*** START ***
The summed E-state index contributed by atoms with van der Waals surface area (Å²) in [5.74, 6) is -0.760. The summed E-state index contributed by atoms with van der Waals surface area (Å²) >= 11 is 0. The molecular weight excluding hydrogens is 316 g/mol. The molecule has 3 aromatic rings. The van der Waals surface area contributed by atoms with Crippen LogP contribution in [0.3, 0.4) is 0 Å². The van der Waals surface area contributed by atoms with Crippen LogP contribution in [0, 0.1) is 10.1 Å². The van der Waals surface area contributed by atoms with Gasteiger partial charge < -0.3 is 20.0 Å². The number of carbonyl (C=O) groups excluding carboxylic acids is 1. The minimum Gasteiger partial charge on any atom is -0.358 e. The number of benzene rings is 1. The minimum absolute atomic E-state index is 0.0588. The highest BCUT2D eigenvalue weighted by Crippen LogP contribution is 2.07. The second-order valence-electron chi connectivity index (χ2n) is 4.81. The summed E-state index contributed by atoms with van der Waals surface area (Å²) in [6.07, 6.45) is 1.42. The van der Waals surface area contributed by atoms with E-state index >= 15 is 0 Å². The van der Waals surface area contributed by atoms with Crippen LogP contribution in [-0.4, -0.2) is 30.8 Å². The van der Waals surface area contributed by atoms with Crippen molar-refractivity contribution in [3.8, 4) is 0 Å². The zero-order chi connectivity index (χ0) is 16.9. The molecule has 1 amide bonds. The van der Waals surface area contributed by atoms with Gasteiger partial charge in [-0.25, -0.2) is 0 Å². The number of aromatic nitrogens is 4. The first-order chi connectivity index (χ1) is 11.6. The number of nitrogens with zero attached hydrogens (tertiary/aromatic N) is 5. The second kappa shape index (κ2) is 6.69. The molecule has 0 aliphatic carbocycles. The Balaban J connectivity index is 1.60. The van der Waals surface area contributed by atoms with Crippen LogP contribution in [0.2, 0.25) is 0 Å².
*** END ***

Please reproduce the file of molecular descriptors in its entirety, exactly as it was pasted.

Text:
The summed E-state index contributed by atoms with van der Waals surface area (Å²) in [5.74, 6) is -0.760. The summed E-state index contributed by atoms with van der Waals surface area (Å²) >= 11 is 0. The molecular weight excluding hydrogens is 316 g/mol. The molecule has 3 aromatic rings. The van der Waals surface area contributed by atoms with Crippen LogP contribution in [0.3, 0.4) is 0 Å². The van der Waals surface area contributed by atoms with Crippen LogP contribution in [0, 0.1) is 10.1 Å². The van der Waals surface area contributed by atoms with Gasteiger partial charge < -0.3 is 20.0 Å². The number of carbonyl (C=O) groups excluding carboxylic acids is 1. The minimum Gasteiger partial charge on any atom is -0.358 e. The number of benzene rings is 1. The minimum absolute atomic E-state index is 0.0588. The highest BCUT2D eigenvalue weighted by Crippen LogP contribution is 2.07. The second-order valence-electron chi connectivity index (χ2n) is 4.81. The summed E-state index contributed by atoms with van der Waals surface area (Å²) in [6.07, 6.45) is 1.42. The van der Waals surface area contributed by atoms with E-state index >= 15 is 0 Å². The van der Waals surface area contributed by atoms with Crippen LogP contribution in [-0.4, -0.2) is 30.8 Å². The van der Waals surface area contributed by atoms with Crippen molar-refractivity contribution in [3.8, 4) is 0 Å². The zero-order chi connectivity index (χ0) is 16.9. The molecule has 1 amide bonds. The van der Waals surface area contributed by atoms with Gasteiger partial charge in [-0.25, -0.2) is 0 Å². The number of aromatic nitrogens is 4. The first-order chi connectivity index (χ1) is 11.6. The number of nitrogens with zero attached hydrogens (tertiary/aromatic N) is 5. The second kappa shape index (κ2) is 6.69. The molecule has 0 aliphatic carbocycles. The Balaban J connectivity index is 1.60. The van der Waals surface area contributed by atoms with Crippen LogP contribution in [0.2, 0.25) is 0 Å².